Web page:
This is the class outline for week 4 of the SCARS 2018 Technician / General Class.
Week 4 Outline
Technician Chapter 4, Propagation, Antennas and Feedlines
General Chapter 7, Antennas
General Chapter 8, Propagation
Instructor: Gary Skaggs WB5ULK
Week 4 Question Pool
Today’s class will concentrate on the above listed topics, and the question pools that you can download here:
Propagation
Good PDF Article on RF Propagation
All radio waves travel lineofsite, but…
 lineofsight
 light
 VHF frequencies and higher
 ground wave (LF, MF, HF). Excellent discussion of Ground Wave Propagation from RadioElectronics.com
 VHF and UHF refracted, diffracted by objects in path (“knife edge”)
 pass through objects if wavelength shorter than opening(s)
grounded jail cell: passes 2m signal, blocks HF  multipath: cancellation of signal by reflections out of phase
“picket fencing,” mobile flutter  meteor scatter, EME bounce, tropospheric ducting
Ionosphere
 solar radiation, esp. UV, knocks electrons from oxygen, nitrogen atoms
 resulting ions have a charge and collectively act as a conductor
 conductors reflect (refract) RF
 different ionospheric layers present at different times (solar effect)
 11year sunspot cycle peaks enhance ionization
 MUF: maximum usable frequency; higher pass through
 LUF: lowest usable frequendy; lower are absorbed
 Between LUF and MUF, waves refracted (reflected) back to Earth
 Earth, conductor, also reflects RF
Antenna Fundamentals
“No piece of equipment has as great an effect on the performance of a radio station…”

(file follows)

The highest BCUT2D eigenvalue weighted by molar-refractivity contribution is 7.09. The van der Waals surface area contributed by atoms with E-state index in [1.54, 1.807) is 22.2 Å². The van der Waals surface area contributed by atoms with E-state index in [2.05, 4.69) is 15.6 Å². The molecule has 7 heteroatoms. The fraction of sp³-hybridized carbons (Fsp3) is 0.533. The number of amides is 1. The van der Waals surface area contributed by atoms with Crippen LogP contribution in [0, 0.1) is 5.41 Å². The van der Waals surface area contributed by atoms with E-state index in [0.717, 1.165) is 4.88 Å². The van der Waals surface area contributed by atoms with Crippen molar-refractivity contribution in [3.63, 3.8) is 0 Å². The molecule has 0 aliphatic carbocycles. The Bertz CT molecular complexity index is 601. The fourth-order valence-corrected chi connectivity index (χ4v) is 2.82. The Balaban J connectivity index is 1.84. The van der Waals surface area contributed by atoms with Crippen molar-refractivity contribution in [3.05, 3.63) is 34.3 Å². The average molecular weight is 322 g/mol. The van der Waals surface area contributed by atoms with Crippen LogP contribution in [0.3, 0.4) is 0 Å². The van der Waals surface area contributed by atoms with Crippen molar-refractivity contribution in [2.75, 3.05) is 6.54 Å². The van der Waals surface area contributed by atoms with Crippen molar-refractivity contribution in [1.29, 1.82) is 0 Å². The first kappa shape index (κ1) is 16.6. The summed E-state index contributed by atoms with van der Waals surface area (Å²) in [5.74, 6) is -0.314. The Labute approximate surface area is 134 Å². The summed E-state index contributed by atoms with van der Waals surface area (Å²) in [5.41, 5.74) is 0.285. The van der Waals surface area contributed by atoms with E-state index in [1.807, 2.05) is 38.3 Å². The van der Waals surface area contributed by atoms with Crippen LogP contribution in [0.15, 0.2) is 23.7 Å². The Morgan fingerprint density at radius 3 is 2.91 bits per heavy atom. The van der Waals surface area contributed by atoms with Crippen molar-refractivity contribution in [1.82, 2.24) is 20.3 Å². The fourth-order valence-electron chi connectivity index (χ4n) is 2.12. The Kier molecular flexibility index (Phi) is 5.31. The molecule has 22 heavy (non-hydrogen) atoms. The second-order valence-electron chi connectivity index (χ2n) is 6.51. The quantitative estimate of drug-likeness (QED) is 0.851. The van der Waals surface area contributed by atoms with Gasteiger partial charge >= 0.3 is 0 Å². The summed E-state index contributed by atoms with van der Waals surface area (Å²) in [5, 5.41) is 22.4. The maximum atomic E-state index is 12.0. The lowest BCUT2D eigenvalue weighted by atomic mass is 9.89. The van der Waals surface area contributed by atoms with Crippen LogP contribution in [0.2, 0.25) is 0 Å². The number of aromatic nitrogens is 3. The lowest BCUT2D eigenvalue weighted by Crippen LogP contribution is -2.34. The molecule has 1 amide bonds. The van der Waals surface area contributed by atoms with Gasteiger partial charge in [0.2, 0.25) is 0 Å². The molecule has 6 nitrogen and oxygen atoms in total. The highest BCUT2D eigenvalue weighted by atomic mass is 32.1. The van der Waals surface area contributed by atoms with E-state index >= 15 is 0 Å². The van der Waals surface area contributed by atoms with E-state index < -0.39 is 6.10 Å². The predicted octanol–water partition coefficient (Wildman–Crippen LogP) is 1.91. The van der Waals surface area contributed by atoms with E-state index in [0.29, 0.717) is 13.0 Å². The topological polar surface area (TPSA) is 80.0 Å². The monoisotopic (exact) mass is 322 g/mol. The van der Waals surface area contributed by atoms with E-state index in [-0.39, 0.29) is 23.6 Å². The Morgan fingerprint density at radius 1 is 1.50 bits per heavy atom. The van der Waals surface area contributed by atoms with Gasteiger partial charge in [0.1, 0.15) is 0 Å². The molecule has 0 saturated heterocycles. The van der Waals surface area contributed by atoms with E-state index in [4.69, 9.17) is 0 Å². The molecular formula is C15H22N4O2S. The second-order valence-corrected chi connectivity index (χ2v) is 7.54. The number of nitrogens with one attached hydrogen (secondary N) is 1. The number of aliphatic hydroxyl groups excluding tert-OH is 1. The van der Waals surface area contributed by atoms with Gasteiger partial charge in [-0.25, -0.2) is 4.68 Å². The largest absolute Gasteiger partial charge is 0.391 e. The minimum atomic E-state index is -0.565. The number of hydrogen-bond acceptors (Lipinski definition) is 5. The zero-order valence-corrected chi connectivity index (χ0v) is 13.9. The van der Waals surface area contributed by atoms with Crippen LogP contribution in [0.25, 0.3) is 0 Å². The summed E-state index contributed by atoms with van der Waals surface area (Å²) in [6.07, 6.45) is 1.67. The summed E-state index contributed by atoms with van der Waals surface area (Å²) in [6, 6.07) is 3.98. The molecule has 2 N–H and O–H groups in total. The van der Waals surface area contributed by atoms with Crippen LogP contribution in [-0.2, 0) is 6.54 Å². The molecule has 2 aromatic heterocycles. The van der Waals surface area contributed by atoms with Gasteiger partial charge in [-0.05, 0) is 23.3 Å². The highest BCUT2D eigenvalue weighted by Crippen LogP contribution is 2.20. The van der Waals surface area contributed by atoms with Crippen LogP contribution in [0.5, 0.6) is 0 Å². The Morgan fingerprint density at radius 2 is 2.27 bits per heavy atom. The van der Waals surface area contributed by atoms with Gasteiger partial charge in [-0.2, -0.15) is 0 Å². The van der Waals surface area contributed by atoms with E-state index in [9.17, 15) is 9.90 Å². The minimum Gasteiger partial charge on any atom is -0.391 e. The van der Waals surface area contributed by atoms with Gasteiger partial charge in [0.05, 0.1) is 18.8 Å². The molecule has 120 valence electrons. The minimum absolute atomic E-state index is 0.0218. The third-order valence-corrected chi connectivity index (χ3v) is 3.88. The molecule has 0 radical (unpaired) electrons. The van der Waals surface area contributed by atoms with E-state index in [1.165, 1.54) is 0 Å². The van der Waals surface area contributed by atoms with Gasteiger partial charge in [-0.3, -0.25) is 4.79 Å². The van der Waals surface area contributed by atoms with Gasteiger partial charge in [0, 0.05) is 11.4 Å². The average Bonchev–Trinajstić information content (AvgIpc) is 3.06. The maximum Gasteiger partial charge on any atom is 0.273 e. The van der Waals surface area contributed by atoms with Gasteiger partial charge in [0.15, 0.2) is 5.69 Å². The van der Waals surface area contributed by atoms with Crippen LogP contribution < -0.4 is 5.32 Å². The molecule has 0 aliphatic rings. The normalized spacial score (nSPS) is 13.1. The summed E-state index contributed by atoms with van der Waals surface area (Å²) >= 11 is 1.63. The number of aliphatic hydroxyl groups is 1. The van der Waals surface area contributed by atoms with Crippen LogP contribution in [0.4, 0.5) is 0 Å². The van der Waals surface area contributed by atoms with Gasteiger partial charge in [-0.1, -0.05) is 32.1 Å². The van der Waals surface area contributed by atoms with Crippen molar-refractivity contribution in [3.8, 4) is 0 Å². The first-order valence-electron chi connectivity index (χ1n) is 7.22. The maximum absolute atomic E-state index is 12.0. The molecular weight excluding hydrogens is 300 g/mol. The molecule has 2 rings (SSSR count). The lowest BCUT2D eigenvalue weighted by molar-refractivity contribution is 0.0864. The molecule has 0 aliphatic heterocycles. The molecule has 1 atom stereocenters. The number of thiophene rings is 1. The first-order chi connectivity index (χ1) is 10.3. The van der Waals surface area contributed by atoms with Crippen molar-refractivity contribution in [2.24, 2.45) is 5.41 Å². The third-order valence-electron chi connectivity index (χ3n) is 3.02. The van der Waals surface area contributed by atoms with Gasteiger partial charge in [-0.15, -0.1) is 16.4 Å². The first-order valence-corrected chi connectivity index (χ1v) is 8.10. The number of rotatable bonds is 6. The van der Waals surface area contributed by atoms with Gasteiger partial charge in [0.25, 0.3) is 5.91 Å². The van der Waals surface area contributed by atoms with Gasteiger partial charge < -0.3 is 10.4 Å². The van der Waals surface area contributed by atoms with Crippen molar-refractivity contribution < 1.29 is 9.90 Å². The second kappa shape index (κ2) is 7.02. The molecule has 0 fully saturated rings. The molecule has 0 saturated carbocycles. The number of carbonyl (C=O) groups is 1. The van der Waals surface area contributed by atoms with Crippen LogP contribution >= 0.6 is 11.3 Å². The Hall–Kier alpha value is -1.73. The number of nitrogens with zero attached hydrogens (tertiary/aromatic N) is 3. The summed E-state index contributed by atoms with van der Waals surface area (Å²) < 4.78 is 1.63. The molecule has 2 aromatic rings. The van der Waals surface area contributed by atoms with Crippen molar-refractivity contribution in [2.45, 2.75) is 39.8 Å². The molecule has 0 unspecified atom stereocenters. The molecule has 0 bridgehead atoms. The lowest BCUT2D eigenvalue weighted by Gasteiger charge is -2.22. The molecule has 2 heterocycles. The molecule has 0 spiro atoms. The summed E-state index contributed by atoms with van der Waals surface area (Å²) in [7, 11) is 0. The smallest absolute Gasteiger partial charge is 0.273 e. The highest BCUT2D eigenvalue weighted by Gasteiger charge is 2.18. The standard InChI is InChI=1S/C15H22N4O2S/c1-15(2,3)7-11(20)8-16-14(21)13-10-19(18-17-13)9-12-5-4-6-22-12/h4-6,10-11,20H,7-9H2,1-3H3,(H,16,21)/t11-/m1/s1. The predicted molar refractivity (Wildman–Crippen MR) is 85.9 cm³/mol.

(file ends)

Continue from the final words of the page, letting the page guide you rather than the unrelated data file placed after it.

1/4 wave whip antenna – half a dipole
beam (directional) antenna
Feed lines, impedance
 feed line (twinlead, ladder, coax)
 feed point: where feedline meets antenna
 antenna is resonant when capacitve reactance cancels inductive reactance, leaving only resistance
 Like ohm’s law (R = E/I), impedance = (rf) V/(rf) I
 amateur radios want to “see” 50 ohm impedance
 feedline and antenna must also be 50 ohms, unless transmatch (antenna tuner) or balun used
 some common feedline types:
Antenna terminology
 antenna comprised of an array of one or more elements, which may be driven (connected to feedline), or parasitic
 impedance depends on shape, (effective) length of antenna
 also depends on height of antenna above ground
 never ideal! Formulae for antenna length, configuration, height, are a starting point! Must trim and make other adjustments…
 intrinsic antenna impedance – tune antenna (easier to cut wire than add it back on!)
 antenna height, obstructions, etc. – tuning may help, or reconfigure
 wrong feedline impedance – balun
 bad feedline (e.g., water in coax)
 corroded connectors, inappropriate connectors – coax seal

Sources, “fixes” for high SWR:
 SWR is related to ratio of reflected to forward power
 because all feed lines have loss (resistance), energy bouncing back and forth is wasted as heat
 Amateur transmitters expect 50 ohms impedance
 If feedline or antenna have different impedance: mismatch
 perfect match: no reflected power, SWR = 1.0:1
 roughly 1.5:1 is not bad
SWR – Standing Wave Ratio
When EM radiation encounters an impedance change, some is reflected.
For example, glass has a difference impedance for light than air. When you look through a window